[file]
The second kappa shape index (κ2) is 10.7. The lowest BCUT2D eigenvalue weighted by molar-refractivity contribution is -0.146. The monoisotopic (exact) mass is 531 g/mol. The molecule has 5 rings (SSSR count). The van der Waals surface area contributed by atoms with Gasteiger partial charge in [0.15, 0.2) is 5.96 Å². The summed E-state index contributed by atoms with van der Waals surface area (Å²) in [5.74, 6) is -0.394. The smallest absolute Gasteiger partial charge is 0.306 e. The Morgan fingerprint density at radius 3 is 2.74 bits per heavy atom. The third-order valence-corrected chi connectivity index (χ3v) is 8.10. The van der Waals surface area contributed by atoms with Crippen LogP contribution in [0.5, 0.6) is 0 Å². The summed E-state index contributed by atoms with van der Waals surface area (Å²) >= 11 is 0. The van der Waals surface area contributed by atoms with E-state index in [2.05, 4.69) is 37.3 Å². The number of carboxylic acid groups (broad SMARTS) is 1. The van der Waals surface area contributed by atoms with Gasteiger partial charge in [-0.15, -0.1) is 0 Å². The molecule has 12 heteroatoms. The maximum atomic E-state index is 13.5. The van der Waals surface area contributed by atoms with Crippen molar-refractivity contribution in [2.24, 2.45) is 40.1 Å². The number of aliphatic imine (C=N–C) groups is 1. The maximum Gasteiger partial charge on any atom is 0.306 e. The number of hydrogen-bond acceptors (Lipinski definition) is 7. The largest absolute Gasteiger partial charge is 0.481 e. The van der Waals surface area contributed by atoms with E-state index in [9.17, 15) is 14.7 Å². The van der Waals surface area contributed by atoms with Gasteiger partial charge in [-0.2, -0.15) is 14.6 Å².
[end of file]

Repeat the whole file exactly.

The second kappa shape index (κ2) is 10.7. The lowest BCUT2D eigenvalue weighted by molar-refractivity contribution is -0.146. The monoisotopic (exact) mass is 531 g/mol. The molecule has 5 rings (SSSR count). The van der Waals surface area contributed by atoms with Gasteiger partial charge in [0.15, 0.2) is 5.96 Å². The summed E-state index contributed by atoms with van der Waals surface area (Å²) in [5.74, 6) is -0.394. The smallest absolute Gasteiger partial charge is 0.306 e. The Morgan fingerprint density at radius 3 is 2.74 bits per heavy atom. The third-order valence-corrected chi connectivity index (χ3v) is 8.10. The van der Waals surface area contributed by atoms with Crippen LogP contribution in [0.5, 0.6) is 0 Å². The summed E-state index contributed by atoms with van der Waals surface area (Å²) >= 11 is 0. The van der Waals surface area contributed by atoms with E-state index in [2.05, 4.69) is 37.3 Å². The number of carboxylic acid groups (broad SMARTS) is 1. The van der Waals surface area contributed by atoms with Gasteiger partial charge in [-0.15, -0.1) is 0 Å². The molecule has 12 heteroatoms. The maximum atomic E-state index is 13.5. The van der Waals surface area contributed by atoms with Crippen molar-refractivity contribution in [2.24, 2.45) is 40.1 Å². The number of aliphatic imine (C=N–C) groups is 1. The maximum Gasteiger partial charge on any atom is 0.306 e. The number of hydrogen-bond acceptors (Lipinski definition) is 7. The largest absolute Gasteiger partial charge is 0.481 e. The van der Waals surface area contributed by atoms with E-state index in [9.17, 15) is 14.7 Å². The van der Waals surface area contributed by atoms with Gasteiger partial charge in [-0.2, -0.15) is 14.6 Å².